Just putting on the Rolex Fastnet Race stickers on the boat ready for the start tomorrow
Rolex Fastnet Race Archives
We finally finished knowing that a 10th place would the best we could achieve in the Rolex Fastnet Race 2013. We came closer indeed to Mefisto, but never less than 3,5 Nm whereas we had to finish ahead of them based upon our TCC's. When we finished we were recorded as 10th but two hours later we discovered that Breeze managed to pass on our corrected time by just 28 seconds. Our final place became therefore 11th.
What we did not know is that we did win the S&S Trophy. I believe that we had no more than 5 S&S design boats in this race. The last time we received this price was in 2005. The years thereafter it was steadily won by the beautifull Spanish or Israelian (?) S&S Desperado. After I collected this somewhat overrated trophy on the podium, I asked the Rolex Director if he did not think that this price was at least worth a very mall Rolex, even a tiny one without diamonds or other brilliants. He smiled and said that I should perhaps look better into the trophy itself. You will understand the rest. I never looked.
Though this was oine of Winsome's less succesfull Rolex Fastnet Races, we have had no remorse feelings on anything in this race. The waves in combination with not sufficient wind, made it impossible to keep pace with the modern much lighter boats, especially with their JPK's 10.10. We have tried to find some consolation in the fact that we have kept 75 boats behind us.
In the meantime Boj and Peter Morton announced their intention to participate in the Rolex Fastnet Race 2015. That is very good news in an early stage. Last but not least I wish to make mention of the fact that our loyal supporter Amanda Oliver awaited us in Plymouth, acting again as a volunteer to RORC. Still we have not met her children Andrew and Isabella, but that may happen before Andrew will get his driving licence.
We started to motor back from Plymouth to Cowes and only after we passed Bill of Portland, we set our sails and killed the engine. It took us 98,5 hours. It took David O. May nearly 104 hours in 1971 with a 13th place in IRC-4 Class. Mind you in that time and age Winsome was one of the larger boats in the fleet.
I thank Leen, Paul, Boj, Reima, Floris and Joost N for crewing Winsome this race in an enthousiastic and skilfull way.
ps we saw a whale!
Whilst on our way to that rocky outcrop off the SW coast
of the former Imperial conquest in what one can only be described as a
double handed frenzy, the apparent delirium or my inability to understand
the accent of my co skipper has led me to attempt communication elsewhere.
Given the lack of the usual supporting crew on the rail that would
ordinarily regale me with stories of their beer tent shenanigans, I have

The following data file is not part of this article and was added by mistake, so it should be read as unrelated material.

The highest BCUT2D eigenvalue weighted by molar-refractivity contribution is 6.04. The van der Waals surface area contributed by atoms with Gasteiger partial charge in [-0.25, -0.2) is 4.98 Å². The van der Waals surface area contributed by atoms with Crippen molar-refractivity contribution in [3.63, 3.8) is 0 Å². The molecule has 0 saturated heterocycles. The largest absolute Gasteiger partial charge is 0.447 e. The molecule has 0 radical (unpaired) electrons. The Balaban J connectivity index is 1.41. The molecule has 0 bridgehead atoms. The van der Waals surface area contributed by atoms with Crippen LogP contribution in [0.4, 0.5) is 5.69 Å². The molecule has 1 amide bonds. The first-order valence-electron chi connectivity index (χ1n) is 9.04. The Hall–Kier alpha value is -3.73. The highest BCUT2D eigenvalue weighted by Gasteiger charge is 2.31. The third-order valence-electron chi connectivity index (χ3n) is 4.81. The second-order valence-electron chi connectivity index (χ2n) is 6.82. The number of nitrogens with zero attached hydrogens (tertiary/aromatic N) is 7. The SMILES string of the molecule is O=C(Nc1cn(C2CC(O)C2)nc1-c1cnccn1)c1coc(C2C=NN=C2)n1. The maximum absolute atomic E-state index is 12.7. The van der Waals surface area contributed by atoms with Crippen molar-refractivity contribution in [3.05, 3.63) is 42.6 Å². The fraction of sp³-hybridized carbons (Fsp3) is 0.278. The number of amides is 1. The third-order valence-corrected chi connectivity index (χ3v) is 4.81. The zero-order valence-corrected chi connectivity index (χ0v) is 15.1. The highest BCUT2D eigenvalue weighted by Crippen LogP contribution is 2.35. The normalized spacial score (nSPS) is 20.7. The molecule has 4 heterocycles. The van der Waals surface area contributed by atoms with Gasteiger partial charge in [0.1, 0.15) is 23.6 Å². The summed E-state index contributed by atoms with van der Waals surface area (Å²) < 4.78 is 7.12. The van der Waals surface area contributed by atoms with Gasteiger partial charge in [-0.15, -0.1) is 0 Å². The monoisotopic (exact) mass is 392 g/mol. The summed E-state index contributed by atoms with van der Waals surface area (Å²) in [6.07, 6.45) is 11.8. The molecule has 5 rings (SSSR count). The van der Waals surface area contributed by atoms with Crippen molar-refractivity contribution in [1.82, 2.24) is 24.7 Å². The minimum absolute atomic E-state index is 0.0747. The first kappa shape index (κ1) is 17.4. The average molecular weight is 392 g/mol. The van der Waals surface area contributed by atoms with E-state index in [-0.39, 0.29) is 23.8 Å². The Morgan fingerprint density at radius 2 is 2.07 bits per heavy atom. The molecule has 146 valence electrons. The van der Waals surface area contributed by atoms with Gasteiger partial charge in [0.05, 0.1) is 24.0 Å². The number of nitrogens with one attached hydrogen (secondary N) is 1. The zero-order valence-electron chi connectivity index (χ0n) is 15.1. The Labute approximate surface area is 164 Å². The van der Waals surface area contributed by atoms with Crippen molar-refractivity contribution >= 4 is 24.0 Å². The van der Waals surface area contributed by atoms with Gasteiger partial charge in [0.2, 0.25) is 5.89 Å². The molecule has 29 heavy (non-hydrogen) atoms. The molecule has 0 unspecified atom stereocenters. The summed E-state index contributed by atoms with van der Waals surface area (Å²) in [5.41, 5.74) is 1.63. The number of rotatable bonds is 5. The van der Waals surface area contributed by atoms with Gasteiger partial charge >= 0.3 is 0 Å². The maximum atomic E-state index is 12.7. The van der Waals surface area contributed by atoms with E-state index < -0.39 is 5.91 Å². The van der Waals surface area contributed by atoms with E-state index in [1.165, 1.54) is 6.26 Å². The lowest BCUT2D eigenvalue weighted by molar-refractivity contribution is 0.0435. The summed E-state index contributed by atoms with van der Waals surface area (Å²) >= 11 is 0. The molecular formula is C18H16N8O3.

discovered an intelligent mammal that responds to my local New Zealand
tribal form of communication, based somewhat on my facial tick but
predominately on the clicking sound made when the tongue moves across the
roof of the mouth.
I have successfully, obviously between trimming sails,
driving like a demon, sail changes, boat dodging not dissimilar to driving
the wrong way down the M1 at full throttle in thick fog, preparing Ragu
that I think he means "To die for" but came out more like "tea dea fur",
and making this craft slip through the water like an AC72 on steroids,
made a new friend, he has since told me his name was Francois.
Having battled out West of the Scillies, and on North post
shift, Francois and I skipped along and chatted for hours about family,
friends and even the occasional lighthearted quip about our respective
girlfriends Zoe and Delphine, my new friend Francois, suddenly heard a
sound he recognised, he told me it was his other good friend Francois of
which he is a guardian and spent many weeks taking good care of last
winter, he asked me if it would be possible to take a photo of them
together as the opportunity rarely develops, I think Francois and Francois
would like the snap for their respective scrap books.
Please see below.
The Jolliest of Jellyfish.
After rounding the Scilly isle in a 14 knot breeze we hoisted the A2 for the
final run past the Lizard and into Plymouth. With this came the unexpected
news that we were leading IRC overall, this position held for some time
although we have lost and regained the lead several times to the Ker 39 Inis
Mor and the 47.7 Moana. Currently we have just completed our final gybe
around 30 miles outand are pushing extremely hard to get every last tenth of
a knot to secure the good result we are currently holding. Hopefully the 16
knot breeze pushing us along at 10-15 knots will hold allowing us to finish
in the next few hours and make up some time on our better-rated competitors.
During our run we picked up some passengers with us. Dolphins, Basking
Sharks and a variety of sea birds have also been seen from our boat, but
none this close up!
Next stop, Plymouth!
MCM Magnum III
Diamonds are Forever rounded the rock at 1024 DST Wednesday. Having come out the other side of a dark night it was great that the sun came out at the exact moment we rounded the rock. It had been a surprisingly difficult night with slightly more wind than forecast and the anticipated poor vis. Never the less we ploughed through with a reef in the main beam on to the sea. We had a chat with "Hooligan" on the radio during the night when they were on their way back! With the visibility as poor as it was there was a lot of boat to boat coms going on between in bound and out bound fleets going head to head. All on board in good spirits and glad to be heading for Plymouth!
Picture Susan Glenny (Skipper) and Nicola Henderson (1st Mate) Girls for Sail instructors.
Sent from my iPhone